In the end, it seems the city got a better deal for taxpayers by going with the one that wanted it more, rather than the one it was supposed to want.

A university source familiar with the negotiations said Stanford’s decision to drop out wasn’t based on any one issue, but rather due to “a whole host of things that held them liable for factors outside of [their] control,” such as big-ticket penalties for missed construction deadlines and the city’s desire “to indemnify themselves for any toxicity” at the Roosevelt Island site. Although a Phase II study was commissioned this year, a full scale analysis of the medical dump under the hospital cannot be done until the building is razed. Should serious hazards be uncovered, the school will be on the hook not only for the clean-up but also potentially for resultant delays.”You had a lot of institutions that wouldn’t even apply because of the terms, and they got even more severe in the negotiation process,” said the source.

City officials counter that such stipulations are par for the course. “If we didn’t include these types of commitments, there would be a chorus of people saying: How could the city write a blank check to a university that in five years could just decide it wasn’t into it?!” one official said. “It’s standard in any kind of long-term land lease or land sale that the city would ask the recipient to agree to certain benchmarks.”....
Click here for the entire Beta Beat article.

Tech Crunch interviewed Cornell Dean Daniel Huttenlocher on the new Roosevelt Island school:
... Academically, we’re looking at shifting away from traditional university campus disciplines. There’ll be key disciplines involved — computer science, electrical engineering, operations research, applied math — but those disciplines need to be in the context of other disciplines where tech is being applied…. hubs that combine tech and other fields. In media, for instance, there are relevant areas of the social sciences, like sociology and psychology.

It’s about building interdisciplinary groupings that focus on these domains — Connective Media, Healthier Life, and the Built Environment. That second one isn’t just health care, but things like lifestyle types of apps. The third is about smart building technology, green buildings.
If you look at startup companies in New York, there’s certainly media. That’s a big, active area in the city’s economy.

For health, you’re seeing some startups there. But I’d say it’s the leading edge of the startup world. Then with green tech, that’s the bleeding edge, and there are relatively few companies. There’s a lot of growth potential in all these areas from a jobs perspective, and we see the academic areas that support them are not pure tech....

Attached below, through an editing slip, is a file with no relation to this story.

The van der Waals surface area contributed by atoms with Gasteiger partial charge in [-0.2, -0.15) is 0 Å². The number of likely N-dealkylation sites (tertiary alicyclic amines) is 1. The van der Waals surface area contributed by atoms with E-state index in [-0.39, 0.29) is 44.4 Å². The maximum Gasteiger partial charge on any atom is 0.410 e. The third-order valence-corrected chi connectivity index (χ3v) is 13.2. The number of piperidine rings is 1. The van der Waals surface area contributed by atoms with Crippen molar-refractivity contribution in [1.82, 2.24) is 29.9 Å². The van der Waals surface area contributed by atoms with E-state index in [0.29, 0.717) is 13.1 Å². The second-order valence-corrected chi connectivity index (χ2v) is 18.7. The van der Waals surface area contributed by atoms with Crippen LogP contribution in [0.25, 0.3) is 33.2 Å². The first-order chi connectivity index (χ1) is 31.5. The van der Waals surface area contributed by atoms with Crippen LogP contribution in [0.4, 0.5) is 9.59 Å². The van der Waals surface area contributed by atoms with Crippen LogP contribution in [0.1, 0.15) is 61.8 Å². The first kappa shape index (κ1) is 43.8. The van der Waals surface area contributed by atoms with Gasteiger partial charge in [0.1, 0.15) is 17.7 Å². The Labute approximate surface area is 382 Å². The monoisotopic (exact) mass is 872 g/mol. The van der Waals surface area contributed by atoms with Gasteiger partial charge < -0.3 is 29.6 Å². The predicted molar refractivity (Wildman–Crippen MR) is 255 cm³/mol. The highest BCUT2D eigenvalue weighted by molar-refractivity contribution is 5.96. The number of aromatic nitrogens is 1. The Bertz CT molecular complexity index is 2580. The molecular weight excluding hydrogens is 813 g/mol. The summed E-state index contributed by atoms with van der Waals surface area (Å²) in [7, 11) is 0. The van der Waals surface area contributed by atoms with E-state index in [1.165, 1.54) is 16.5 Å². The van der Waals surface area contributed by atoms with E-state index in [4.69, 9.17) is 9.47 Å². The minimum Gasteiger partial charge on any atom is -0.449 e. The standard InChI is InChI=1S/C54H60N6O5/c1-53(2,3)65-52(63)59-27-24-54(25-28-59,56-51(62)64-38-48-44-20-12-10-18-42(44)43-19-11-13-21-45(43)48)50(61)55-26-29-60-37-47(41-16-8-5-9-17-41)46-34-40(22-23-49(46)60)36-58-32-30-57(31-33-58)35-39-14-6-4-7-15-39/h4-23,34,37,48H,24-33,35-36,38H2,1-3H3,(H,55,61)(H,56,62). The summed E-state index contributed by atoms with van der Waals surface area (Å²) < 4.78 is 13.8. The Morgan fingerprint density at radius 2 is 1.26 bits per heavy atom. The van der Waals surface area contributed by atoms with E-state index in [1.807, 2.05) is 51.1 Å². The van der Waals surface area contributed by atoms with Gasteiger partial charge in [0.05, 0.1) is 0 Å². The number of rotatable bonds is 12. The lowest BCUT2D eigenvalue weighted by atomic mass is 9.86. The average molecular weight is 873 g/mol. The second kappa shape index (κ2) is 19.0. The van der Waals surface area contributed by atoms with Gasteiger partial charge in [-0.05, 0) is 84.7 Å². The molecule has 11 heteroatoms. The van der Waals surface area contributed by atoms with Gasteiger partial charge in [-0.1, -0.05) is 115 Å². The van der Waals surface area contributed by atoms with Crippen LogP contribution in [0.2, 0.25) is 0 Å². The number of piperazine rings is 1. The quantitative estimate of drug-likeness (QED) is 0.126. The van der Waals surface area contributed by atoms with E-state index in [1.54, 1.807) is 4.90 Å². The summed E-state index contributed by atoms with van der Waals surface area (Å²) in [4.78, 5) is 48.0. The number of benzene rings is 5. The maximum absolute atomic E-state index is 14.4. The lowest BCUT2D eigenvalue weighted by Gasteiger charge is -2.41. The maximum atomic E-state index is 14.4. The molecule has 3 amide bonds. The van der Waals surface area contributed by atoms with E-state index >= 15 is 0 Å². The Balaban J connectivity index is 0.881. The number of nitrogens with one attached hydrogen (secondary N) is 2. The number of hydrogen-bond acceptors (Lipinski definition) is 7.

Click here for the entire Tech Crunch interview.

What impact Cornell's huge presence on Roosevelt Island will have in the future is unknown but it will be immense. Someone, perhaps associated with Cornell using the name Cornell Tech, is trying to have an impact by reporting this graffiti issue to RI 311 See Click Fix system.
HUGE HUGE gang tagging on the sea wall, all in Queens can see it

this thing is huge and been there a long time..would be nice if it was covered up, painted, sandblasted off. You can see it from Queens and it is very large, had to take a long time to do.
Let's see how fast the Roosevelt Island Operating Corp (RIOC) jumps to clean up the graffiti mess pointed out by Cornell.

This is just the beginning of a very long and exciting process for the Roosevelt Island community. Can't wait to see what happens next.

Wednesday, December 21, 2011

Happy Chanukah From Roosevelt Island and The Shlomones, Jon Stewart, Steven Colbert, The Maccaabeats and Matisyahu - Let's Do The Rocky Hora Chanukah Dance

Happy Chanukah from Roosevelt Island. The Roosevelt Island Chanukah Menorah joins the Roosevelt Island Christmas Tree and Holiday lights to brighten up Blackwell House Plaza.

Enjoy some Chanukah songs from The Shlomones,

Jon Stewart and Steven Colbert,

YOu Tube Video of Jon Stewart & Stephen Colbert Sing Hanukkah Songs

The Maccabeats and

You Tube Video of The Maccabeats - Candlelight - Hanukkah


You Tube Video of Miracle - Matisyahu Hanukkah Song

If you want more Chanukah songs take a look at these oldies but goodies from Adam Sandler and the Dreidel Song with a Texas twist.

Roosevelt Island West Road Floodlight Shining Into Riverwalk Apartment Window - Is Con Ed Emergency Generator Lights The Cause?

A Roosevelt Island resident asks:

Do you know who we should contact to ask about the floodlight on W Rd next to 465 Main St?  I just want to know how long it will be up, because it shines ridiculously brightly into our apartment.  If it’s going to be there for quite a while, we might have to invest in drapes. 
Image of West Road Floodlight This Evening

As reported in this post last Saturday, I believe the floodlight has to do with Con Ed shutting off the streetlights on West Road due to a stray voltage situation over the weekend.
... Con edison has temporarily disconnected several lights on the Westdrive between Riverwalk buildings 405 and 425. RIOC has placed emergency generator lights at this location until the street lights are fully restored....

The street light shut off extended to 465 Main Street as well. I asked Roosevelt Island Operating Corp (RIOC) for an explanation earlier today but have not received a reply yet and also suggested that the resident report the issue to RI 311 See Click Fix. Will update when and if RIOC responds.

Mobile Food Van Service For Roosevelt Island On Agenda For Tomorrow's RIOC Board Of Directors Real Estate Committee Meeting - Bring Luke Lobster and Other Good Mobile Food Trucks To Restaurant Starved Roosevelt Island

Previous post reported on the Luke's Lobster Mobile Food Van being chased off Roosevelt Island despite having all required New York City permits and Licenses. As Roosevelt Island Operating Corp (RIOC) Vice President of Operations Fernando Martinez explained: